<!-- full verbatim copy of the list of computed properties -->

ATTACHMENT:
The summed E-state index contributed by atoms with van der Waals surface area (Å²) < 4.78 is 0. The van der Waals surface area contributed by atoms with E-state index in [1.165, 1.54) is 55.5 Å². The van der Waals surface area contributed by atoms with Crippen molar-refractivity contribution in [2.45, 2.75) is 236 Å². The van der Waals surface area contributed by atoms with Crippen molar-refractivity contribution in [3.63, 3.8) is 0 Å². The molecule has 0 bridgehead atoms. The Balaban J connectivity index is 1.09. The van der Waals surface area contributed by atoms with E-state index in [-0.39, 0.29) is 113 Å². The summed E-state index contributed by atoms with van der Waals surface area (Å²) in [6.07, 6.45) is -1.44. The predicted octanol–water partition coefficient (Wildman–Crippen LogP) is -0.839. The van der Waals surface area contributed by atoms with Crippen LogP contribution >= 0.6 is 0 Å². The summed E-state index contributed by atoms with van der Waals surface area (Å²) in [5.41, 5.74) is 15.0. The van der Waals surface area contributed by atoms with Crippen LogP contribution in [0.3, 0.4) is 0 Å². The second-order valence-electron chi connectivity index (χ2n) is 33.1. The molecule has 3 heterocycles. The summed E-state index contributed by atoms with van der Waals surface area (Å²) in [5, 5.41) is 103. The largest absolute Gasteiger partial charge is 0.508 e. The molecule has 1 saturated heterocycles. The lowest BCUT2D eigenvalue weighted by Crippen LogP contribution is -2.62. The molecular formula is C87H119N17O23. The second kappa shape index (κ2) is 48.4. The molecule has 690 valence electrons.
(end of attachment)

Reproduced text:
The summed E-state index contributed by atoms with van der Waals surface area (Å²) < 4.78 is 0. The van der Waals surface area contributed by atoms with E-state index in [1.165, 1.54) is 55.5 Å². The van der Waals surface area contributed by atoms with Crippen molar-refractivity contribution in [2.45, 2.75) is 236 Å². The van der Waals surface area contributed by atoms with Crippen molar-refractivity contribution in [3.63, 3.8) is 0 Å². The molecule has 0 bridgehead atoms. The Balaban J connectivity index is 1.09. The van der Waals surface area contributed by atoms with E-state index in [-0.39, 0.29) is 113 Å². The summed E-state index contributed by atoms with van der Waals surface area (Å²) in [6.07, 6.45) is -1.44. The predicted octanol–water partition coefficient (Wildman–Crippen LogP) is -0.839. The van der Waals surface area contributed by atoms with Crippen LogP contribution >= 0.6 is 0 Å². The summed E-state index contributed by atoms with van der Waals surface area (Å²) in [5.41, 5.74) is 15.0. The van der Waals surface area contributed by atoms with Crippen LogP contribution in [0.3, 0.4) is 0 Å². The second-order valence-electron chi connectivity index (χ2n) is 33.1. The molecule has 3 heterocycles. The summed E-state index contributed by atoms with van der Waals surface area (Å²) in [5, 5.41) is 103. The largest absolute Gasteiger partial charge is 0.508 e. The molecule has 1 saturated heterocycles. The lowest BCUT2D eigenvalue weighted by Crippen LogP contribution is -2.62. The molecular formula is C87H119N17O23. The second kappa shape index (κ2) is 48.4. The molecule has 690 valence electrons.